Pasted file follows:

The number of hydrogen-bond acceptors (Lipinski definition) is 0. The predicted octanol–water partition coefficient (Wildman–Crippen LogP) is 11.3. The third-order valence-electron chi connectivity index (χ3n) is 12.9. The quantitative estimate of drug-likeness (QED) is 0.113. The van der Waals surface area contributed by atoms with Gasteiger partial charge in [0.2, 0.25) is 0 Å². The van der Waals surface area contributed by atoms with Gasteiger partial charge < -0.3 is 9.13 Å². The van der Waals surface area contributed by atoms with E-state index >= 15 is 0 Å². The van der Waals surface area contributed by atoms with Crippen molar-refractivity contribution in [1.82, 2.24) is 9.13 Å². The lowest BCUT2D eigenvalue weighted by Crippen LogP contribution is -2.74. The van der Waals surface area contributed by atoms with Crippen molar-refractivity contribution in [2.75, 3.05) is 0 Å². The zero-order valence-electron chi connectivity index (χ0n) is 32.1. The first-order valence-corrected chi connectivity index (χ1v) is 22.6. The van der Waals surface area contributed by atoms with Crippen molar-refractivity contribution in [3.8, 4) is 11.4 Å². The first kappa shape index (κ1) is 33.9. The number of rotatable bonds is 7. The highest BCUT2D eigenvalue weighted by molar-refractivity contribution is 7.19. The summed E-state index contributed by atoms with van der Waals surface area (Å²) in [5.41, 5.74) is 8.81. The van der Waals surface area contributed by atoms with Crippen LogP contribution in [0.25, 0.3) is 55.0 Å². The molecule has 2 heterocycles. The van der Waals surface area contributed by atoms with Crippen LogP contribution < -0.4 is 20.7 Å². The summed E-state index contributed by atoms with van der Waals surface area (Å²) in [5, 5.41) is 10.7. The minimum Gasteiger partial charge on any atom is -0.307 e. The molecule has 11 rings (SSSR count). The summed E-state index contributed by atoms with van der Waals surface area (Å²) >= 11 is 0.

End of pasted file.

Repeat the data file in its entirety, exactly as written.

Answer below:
The number of hydrogen-bond acceptors (Lipinski definition) is 0. The predicted octanol–water partition coefficient (Wildman–Crippen LogP) is 11.3. The third-order valence-electron chi connectivity index (χ3n) is 12.9. The quantitative estimate of drug-likeness (QED) is 0.113. The van der Waals surface area contributed by atoms with Gasteiger partial charge in [0.2, 0.25) is 0 Å². The van der Waals surface area contributed by atoms with Gasteiger partial charge < -0.3 is 9.13 Å². The van der Waals surface area contributed by atoms with E-state index >= 15 is 0 Å². The van der Waals surface area contributed by atoms with Crippen molar-refractivity contribution in [1.82, 2.24) is 9.13 Å². The lowest BCUT2D eigenvalue weighted by Crippen LogP contribution is -2.74. The van der Waals surface area contributed by atoms with Crippen molar-refractivity contribution in [2.75, 3.05) is 0 Å². The zero-order valence-electron chi connectivity index (χ0n) is 32.1. The first-order valence-corrected chi connectivity index (χ1v) is 22.6. The van der Waals surface area contributed by atoms with Crippen molar-refractivity contribution in [3.8, 4) is 11.4 Å². The first kappa shape index (κ1) is 33.9. The number of rotatable bonds is 7. The highest BCUT2D eigenvalue weighted by molar-refractivity contribution is 7.19. The summed E-state index contributed by atoms with van der Waals surface area (Å²) in [5.41, 5.74) is 8.81. The van der Waals surface area contributed by atoms with Crippen LogP contribution in [0.25, 0.3) is 55.0 Å². The molecule has 2 heterocycles. The van der Waals surface area contributed by atoms with Crippen LogP contribution < -0.4 is 20.7 Å². The summed E-state index contributed by atoms with van der Waals surface area (Å²) in [5, 5.41) is 10.7. The minimum Gasteiger partial charge on any atom is -0.307 e. The molecule has 11 rings (SSSR count). The summed E-state index contributed by atoms with van der Waals surface area (Å²) >= 11 is 0.